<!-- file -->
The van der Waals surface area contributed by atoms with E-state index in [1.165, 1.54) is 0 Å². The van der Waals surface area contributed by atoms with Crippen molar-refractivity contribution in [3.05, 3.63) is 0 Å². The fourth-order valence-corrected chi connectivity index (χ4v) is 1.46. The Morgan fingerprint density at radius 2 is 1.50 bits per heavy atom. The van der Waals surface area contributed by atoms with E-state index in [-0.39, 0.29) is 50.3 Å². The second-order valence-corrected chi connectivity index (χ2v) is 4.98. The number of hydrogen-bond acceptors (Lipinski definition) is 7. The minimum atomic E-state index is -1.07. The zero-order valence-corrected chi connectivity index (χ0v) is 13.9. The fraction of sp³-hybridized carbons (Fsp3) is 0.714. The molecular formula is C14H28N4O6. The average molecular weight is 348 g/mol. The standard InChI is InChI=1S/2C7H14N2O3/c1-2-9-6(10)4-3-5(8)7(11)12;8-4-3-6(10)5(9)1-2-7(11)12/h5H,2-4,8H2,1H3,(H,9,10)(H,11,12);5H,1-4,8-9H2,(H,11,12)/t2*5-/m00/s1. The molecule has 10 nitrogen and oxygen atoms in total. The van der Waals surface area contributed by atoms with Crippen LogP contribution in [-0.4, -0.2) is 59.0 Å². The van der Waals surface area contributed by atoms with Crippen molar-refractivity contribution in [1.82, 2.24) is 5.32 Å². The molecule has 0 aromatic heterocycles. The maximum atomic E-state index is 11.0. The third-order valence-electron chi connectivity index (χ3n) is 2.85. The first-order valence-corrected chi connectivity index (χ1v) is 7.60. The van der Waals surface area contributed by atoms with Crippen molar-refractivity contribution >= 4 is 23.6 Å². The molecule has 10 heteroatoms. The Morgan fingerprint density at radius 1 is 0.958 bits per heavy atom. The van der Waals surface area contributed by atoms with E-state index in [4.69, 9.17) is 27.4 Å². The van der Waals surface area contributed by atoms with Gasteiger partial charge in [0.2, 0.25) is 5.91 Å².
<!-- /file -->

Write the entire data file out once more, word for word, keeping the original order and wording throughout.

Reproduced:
The van der Waals surface area contributed by atoms with E-state index in [1.165, 1.54) is 0 Å². The van der Waals surface area contributed by atoms with Crippen molar-refractivity contribution in [3.05, 3.63) is 0 Å². The fourth-order valence-corrected chi connectivity index (χ4v) is 1.46. The Morgan fingerprint density at radius 2 is 1.50 bits per heavy atom. The van der Waals surface area contributed by atoms with E-state index in [-0.39, 0.29) is 50.3 Å². The second-order valence-corrected chi connectivity index (χ2v) is 4.98. The number of hydrogen-bond acceptors (Lipinski definition) is 7. The minimum atomic E-state index is -1.07. The zero-order valence-corrected chi connectivity index (χ0v) is 13.9. The fraction of sp³-hybridized carbons (Fsp3) is 0.714. The molecular formula is C14H28N4O6. The average molecular weight is 348 g/mol. The standard InChI is InChI=1S/2C7H14N2O3/c1-2-9-6(10)4-3-5(8)7(11)12;8-4-3-6(10)5(9)1-2-7(11)12/h5H,2-4,8H2,1H3,(H,9,10)(H,11,12);5H,1-4,8-9H2,(H,11,12)/t2*5-/m00/s1. The molecule has 10 nitrogen and oxygen atoms in total. The van der Waals surface area contributed by atoms with Crippen LogP contribution in [-0.4, -0.2) is 59.0 Å². The van der Waals surface area contributed by atoms with Crippen molar-refractivity contribution in [1.82, 2.24) is 5.32 Å². The molecule has 0 aromatic heterocycles. The maximum atomic E-state index is 11.0. The third-order valence-electron chi connectivity index (χ3n) is 2.85. The first-order valence-corrected chi connectivity index (χ1v) is 7.60. The van der Waals surface area contributed by atoms with Crippen molar-refractivity contribution >= 4 is 23.6 Å². The molecule has 10 heteroatoms. The Morgan fingerprint density at radius 1 is 0.958 bits per heavy atom. The van der Waals surface area contributed by atoms with E-state index in [4.69, 9.17) is 27.4 Å². The van der Waals surface area contributed by atoms with Gasteiger partial charge in [0.2, 0.25) is 5.91 Å².